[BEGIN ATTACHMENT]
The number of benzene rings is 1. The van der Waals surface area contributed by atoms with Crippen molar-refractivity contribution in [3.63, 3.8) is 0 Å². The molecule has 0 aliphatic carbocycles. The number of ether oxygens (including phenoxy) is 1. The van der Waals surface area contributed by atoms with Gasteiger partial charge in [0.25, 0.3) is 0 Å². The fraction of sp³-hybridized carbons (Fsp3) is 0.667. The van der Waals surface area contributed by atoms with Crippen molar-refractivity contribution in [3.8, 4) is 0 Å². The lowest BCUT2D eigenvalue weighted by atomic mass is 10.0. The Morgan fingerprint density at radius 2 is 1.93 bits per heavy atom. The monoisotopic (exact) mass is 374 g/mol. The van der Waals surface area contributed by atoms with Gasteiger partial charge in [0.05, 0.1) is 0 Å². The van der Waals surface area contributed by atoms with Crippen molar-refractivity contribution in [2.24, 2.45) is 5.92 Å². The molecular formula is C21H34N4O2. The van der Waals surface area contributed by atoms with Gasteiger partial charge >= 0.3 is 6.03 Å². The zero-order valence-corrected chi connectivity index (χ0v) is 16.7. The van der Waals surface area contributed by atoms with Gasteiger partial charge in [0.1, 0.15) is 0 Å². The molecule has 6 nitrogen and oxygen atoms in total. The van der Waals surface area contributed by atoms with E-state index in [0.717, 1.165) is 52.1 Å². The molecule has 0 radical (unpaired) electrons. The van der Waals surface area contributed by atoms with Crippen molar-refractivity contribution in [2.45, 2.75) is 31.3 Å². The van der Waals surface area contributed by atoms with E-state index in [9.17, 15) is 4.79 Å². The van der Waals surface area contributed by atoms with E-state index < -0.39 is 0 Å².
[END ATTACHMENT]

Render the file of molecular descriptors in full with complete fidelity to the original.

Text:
The number of benzene rings is 1. The van der Waals surface area contributed by atoms with Crippen molar-refractivity contribution in [3.63, 3.8) is 0 Å². The molecule has 0 aliphatic carbocycles. The number of ether oxygens (including phenoxy) is 1. The van der Waals surface area contributed by atoms with Gasteiger partial charge in [0.25, 0.3) is 0 Å². The fraction of sp³-hybridized carbons (Fsp3) is 0.667. The van der Waals surface area contributed by atoms with Crippen molar-refractivity contribution in [3.8, 4) is 0 Å². The lowest BCUT2D eigenvalue weighted by atomic mass is 10.0. The Morgan fingerprint density at radius 2 is 1.93 bits per heavy atom. The monoisotopic (exact) mass is 374 g/mol. The van der Waals surface area contributed by atoms with Gasteiger partial charge in [0.05, 0.1) is 0 Å². The van der Waals surface area contributed by atoms with Crippen molar-refractivity contribution in [2.24, 2.45) is 5.92 Å². The molecular formula is C21H34N4O2. The van der Waals surface area contributed by atoms with Gasteiger partial charge >= 0.3 is 6.03 Å². The zero-order valence-corrected chi connectivity index (χ0v) is 16.7. The van der Waals surface area contributed by atoms with Gasteiger partial charge in [0.1, 0.15) is 0 Å². The molecule has 6 nitrogen and oxygen atoms in total. The van der Waals surface area contributed by atoms with E-state index in [0.717, 1.165) is 52.1 Å². The molecule has 0 radical (unpaired) electrons. The van der Waals surface area contributed by atoms with Crippen molar-refractivity contribution in [2.45, 2.75) is 31.3 Å². The van der Waals surface area contributed by atoms with E-state index in [9.17, 15) is 4.79 Å². The van der Waals surface area contributed by atoms with E-state index < -0.39 is 0 Å².